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The Royal Spoonbill is a large white waterbird with black, spatulate (spoon-shaped) bill, facial skin, legs and feet. During the breeding season, it has a distinctive nuchal (back of head or nape of neck) crest, which can be up to 20 cm long in male birds (usually shorter in females). The crest can be erected during mating displays to reveal bright pink skin underneath. Breeding adults also have a creamy-yellow wash across the lower neck and upper breast and a strip of bright pink skin along the edge of the underwings which is obvious when the bird opens its wings. The facial skin is black with a yellow patch above the eye and a red patch in the middle of the forehead, in front of the crest feathers. Females are slightly smaller with shorter legs and bill. Out of breeding season, the nuchal crests are reduced, the underwing is not bright pink and the plumage is less brilliant, often appearing 'dirty'. Young birds are similar to non-breeding adults without a crest or coloured face patches, and are slightly smaler with a shorter, smoother bill. The Royal Spoonbill is most often seen wading in shallow waters, sweeping its submerged bill back and forth in a wide arc to find food.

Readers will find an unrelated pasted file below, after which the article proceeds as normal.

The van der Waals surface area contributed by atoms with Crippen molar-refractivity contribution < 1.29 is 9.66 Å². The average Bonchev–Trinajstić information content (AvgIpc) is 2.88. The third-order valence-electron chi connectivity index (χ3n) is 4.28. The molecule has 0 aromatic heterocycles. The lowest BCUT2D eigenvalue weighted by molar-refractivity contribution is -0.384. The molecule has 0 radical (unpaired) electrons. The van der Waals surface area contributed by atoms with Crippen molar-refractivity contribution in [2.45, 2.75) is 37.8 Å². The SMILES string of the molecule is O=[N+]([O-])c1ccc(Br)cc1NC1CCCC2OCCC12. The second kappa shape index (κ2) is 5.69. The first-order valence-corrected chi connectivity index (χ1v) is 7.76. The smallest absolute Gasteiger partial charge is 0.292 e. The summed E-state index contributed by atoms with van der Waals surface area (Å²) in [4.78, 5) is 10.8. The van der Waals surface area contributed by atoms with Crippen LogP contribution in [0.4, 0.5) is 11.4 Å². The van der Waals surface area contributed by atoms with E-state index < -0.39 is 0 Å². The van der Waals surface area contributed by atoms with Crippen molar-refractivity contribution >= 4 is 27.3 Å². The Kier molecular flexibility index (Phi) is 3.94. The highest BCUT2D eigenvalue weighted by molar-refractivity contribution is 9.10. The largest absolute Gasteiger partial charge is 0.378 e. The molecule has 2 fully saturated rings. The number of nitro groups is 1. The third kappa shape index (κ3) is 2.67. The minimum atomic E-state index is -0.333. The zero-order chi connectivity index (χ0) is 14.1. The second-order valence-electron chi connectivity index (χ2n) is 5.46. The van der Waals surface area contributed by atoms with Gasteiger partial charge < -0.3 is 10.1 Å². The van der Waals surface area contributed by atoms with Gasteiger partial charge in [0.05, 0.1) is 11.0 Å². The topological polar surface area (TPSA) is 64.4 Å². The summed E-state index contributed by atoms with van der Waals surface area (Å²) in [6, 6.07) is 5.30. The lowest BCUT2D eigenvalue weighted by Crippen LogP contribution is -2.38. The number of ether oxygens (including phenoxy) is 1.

The Royal Spoonbill is found in shallow freshwater and saltwater wetlands, intertidal mud flats and wet grasslands. Both permanent and temporary inland waters are used when available in the arid zone. Will also use artificial wetlands such as sewage lagoons, saltfields, dams and reservoirs.
Spotted sitting beside a dam, near a white faced heron.